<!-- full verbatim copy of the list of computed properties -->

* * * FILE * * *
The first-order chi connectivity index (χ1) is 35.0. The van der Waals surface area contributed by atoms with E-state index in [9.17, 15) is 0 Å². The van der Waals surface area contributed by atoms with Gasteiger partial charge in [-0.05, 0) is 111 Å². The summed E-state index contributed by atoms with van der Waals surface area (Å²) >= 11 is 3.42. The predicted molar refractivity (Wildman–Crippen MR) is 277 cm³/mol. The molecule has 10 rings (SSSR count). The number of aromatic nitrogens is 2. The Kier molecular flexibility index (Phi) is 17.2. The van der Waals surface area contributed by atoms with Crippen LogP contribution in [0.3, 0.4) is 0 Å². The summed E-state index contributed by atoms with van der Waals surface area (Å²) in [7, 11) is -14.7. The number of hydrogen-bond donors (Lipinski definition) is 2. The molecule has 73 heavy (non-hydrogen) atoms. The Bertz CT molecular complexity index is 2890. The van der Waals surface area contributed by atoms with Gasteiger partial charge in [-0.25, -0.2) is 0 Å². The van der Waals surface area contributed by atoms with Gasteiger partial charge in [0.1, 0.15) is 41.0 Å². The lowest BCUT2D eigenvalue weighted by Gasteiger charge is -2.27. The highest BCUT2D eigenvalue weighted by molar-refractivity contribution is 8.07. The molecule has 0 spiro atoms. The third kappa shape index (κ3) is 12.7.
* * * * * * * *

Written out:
The first-order chi connectivity index (χ1) is 35.0. The van der Waals surface area contributed by atoms with E-state index in [9.17, 15) is 0 Å². The van der Waals surface area contributed by atoms with Gasteiger partial charge in [-0.05, 0) is 111 Å². The summed E-state index contributed by atoms with van der Waals surface area (Å²) >= 11 is 3.42. The predicted molar refractivity (Wildman–Crippen MR) is 277 cm³/mol. The molecule has 10 rings (SSSR count). The number of aromatic nitrogens is 2. The Kier molecular flexibility index (Phi) is 17.2. The van der Waals surface area contributed by atoms with Crippen LogP contribution in [0.3, 0.4) is 0 Å². The summed E-state index contributed by atoms with van der Waals surface area (Å²) in [7, 11) is -14.7. The number of hydrogen-bond donors (Lipinski definition) is 2. The molecule has 73 heavy (non-hydrogen) atoms. The Bertz CT molecular complexity index is 2890. The van der Waals surface area contributed by atoms with Gasteiger partial charge in [-0.25, -0.2) is 0 Å². The van der Waals surface area contributed by atoms with Gasteiger partial charge in [0.1, 0.15) is 41.0 Å². The lowest BCUT2D eigenvalue weighted by Gasteiger charge is -2.27. The highest BCUT2D eigenvalue weighted by molar-refractivity contribution is 8.07. The molecule has 0 spiro atoms. The third kappa shape index (κ3) is 12.7.